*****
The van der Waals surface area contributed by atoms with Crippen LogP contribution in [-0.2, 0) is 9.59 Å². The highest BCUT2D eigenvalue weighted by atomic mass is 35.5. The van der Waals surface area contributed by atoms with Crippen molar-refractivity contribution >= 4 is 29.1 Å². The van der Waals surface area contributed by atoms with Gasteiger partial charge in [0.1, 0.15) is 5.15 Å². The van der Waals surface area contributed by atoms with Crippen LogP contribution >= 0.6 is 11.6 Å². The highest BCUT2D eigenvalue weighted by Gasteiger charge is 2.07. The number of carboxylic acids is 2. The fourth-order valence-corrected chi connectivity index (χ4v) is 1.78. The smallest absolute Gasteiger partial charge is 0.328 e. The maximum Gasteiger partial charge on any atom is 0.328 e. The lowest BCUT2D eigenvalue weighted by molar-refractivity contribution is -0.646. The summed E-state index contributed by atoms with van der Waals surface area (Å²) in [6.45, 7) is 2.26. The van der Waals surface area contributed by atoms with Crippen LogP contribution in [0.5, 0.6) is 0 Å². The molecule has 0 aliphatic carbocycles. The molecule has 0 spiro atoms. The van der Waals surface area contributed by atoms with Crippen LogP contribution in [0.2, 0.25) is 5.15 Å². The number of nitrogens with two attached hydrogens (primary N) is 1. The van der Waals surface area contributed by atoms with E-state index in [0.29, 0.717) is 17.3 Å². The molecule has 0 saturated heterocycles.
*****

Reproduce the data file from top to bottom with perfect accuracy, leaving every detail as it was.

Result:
The van der Waals surface area contributed by atoms with Crippen LogP contribution in [-0.2, 0) is 9.59 Å². The highest BCUT2D eigenvalue weighted by atomic mass is 35.5. The van der Waals surface area contributed by atoms with Crippen molar-refractivity contribution >= 4 is 29.1 Å². The van der Waals surface area contributed by atoms with Gasteiger partial charge in [0.1, 0.15) is 5.15 Å². The van der Waals surface area contributed by atoms with Crippen LogP contribution >= 0.6 is 11.6 Å². The highest BCUT2D eigenvalue weighted by Gasteiger charge is 2.07. The number of carboxylic acids is 2. The fourth-order valence-corrected chi connectivity index (χ4v) is 1.78. The smallest absolute Gasteiger partial charge is 0.328 e. The maximum Gasteiger partial charge on any atom is 0.328 e. The lowest BCUT2D eigenvalue weighted by molar-refractivity contribution is -0.646. The summed E-state index contributed by atoms with van der Waals surface area (Å²) in [6.45, 7) is 2.26. The van der Waals surface area contributed by atoms with Crippen LogP contribution in [0.5, 0.6) is 0 Å². The molecule has 0 aliphatic carbocycles. The molecule has 0 spiro atoms. The van der Waals surface area contributed by atoms with Crippen LogP contribution in [0.2, 0.25) is 5.15 Å². The number of nitrogens with two attached hydrogens (primary N) is 1. The van der Waals surface area contributed by atoms with E-state index in [0.29, 0.717) is 17.3 Å². The molecule has 0 saturated heterocycles.